FISA regatta management adapts to uncertain weather

Foul weather is a fact of regatta organisers’ life.  They dread waking up on the morning of the big gig to a howling gale and the possibility of refunding entry monies and cancellations (Pity the Boston Marathon organisers).

FISA isn’t above such matters either.  They have worked hard to create alternative ‘fair’ forms of racing that allow a regatta to run even when teh weather is bad and waters are rough.

Here’s a quick snippet from an email I got from Jon Winter USA LM2x

This year, there is a little change to how things work. There will be heats, but the heat will run as a time trial. It is meant to be a practice for the event that the weather creates unfair racing conditions. So, we race Italy, USA, Serbia, Austria, Poland, Spain are in our “Heat”.

Basically, they start a boat every 30 seconds and have a timing station at the start and finish…best four times of our group go on to the quarter finals.

I am not sure why FISA made the change but it’s what they’ve always done in Duisberg for the events with large entries.  I’ve seen it done in Penrith, Australia when it was really windy there; it was during a junior trans-tasman series that they ran alongside their world champs time trials.  Not surprisingly the local crews seemed to always have the better of the two lanes that were available . . .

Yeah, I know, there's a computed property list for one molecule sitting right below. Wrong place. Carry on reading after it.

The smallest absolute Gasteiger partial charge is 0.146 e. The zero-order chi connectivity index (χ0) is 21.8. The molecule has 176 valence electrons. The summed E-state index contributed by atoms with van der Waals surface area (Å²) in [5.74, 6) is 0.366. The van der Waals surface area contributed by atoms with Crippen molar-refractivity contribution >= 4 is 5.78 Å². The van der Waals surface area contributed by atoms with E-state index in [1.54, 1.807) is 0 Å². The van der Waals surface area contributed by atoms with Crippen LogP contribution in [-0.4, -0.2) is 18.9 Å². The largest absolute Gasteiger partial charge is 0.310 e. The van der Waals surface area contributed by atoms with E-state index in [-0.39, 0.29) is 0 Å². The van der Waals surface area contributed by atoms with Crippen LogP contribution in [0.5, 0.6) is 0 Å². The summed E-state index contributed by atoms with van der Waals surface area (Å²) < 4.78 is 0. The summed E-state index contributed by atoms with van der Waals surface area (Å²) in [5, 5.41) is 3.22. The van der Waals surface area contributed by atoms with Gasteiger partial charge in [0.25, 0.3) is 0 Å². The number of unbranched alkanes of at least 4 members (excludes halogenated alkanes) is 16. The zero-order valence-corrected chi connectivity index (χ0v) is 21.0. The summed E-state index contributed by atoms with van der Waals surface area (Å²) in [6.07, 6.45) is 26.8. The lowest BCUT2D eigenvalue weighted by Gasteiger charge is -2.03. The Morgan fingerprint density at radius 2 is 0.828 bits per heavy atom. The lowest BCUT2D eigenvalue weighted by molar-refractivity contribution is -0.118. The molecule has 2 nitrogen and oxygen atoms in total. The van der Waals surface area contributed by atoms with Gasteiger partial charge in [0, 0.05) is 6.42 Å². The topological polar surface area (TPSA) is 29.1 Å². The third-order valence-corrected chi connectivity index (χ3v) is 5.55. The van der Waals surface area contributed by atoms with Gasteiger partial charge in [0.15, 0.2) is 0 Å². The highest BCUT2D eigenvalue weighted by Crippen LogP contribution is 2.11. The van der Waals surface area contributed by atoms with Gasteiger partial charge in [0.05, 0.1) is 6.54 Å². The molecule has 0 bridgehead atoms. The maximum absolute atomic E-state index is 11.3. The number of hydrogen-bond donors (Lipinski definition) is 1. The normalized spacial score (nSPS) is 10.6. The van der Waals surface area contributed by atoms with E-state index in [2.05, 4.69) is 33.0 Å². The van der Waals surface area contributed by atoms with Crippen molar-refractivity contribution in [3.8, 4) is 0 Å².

Why would FISA make this change now?

Speaking to a coach friend we didn’t think that Bled was one of those unfair courses (like Amsterdam was until recently and Duisberg) but Eton Dorney is known to be aligned perpendicular to the prevailing wind . . . aaah, do we start to see a glimmer of method to their madness?

Perhaps FISA need to have this ‘alternative’ race method tested and on the rule books before the Olympics in 2012 in case Dorney turns out its usual side wind and disadvantages the lanes closest to the spectators.

What do you think?

 

 

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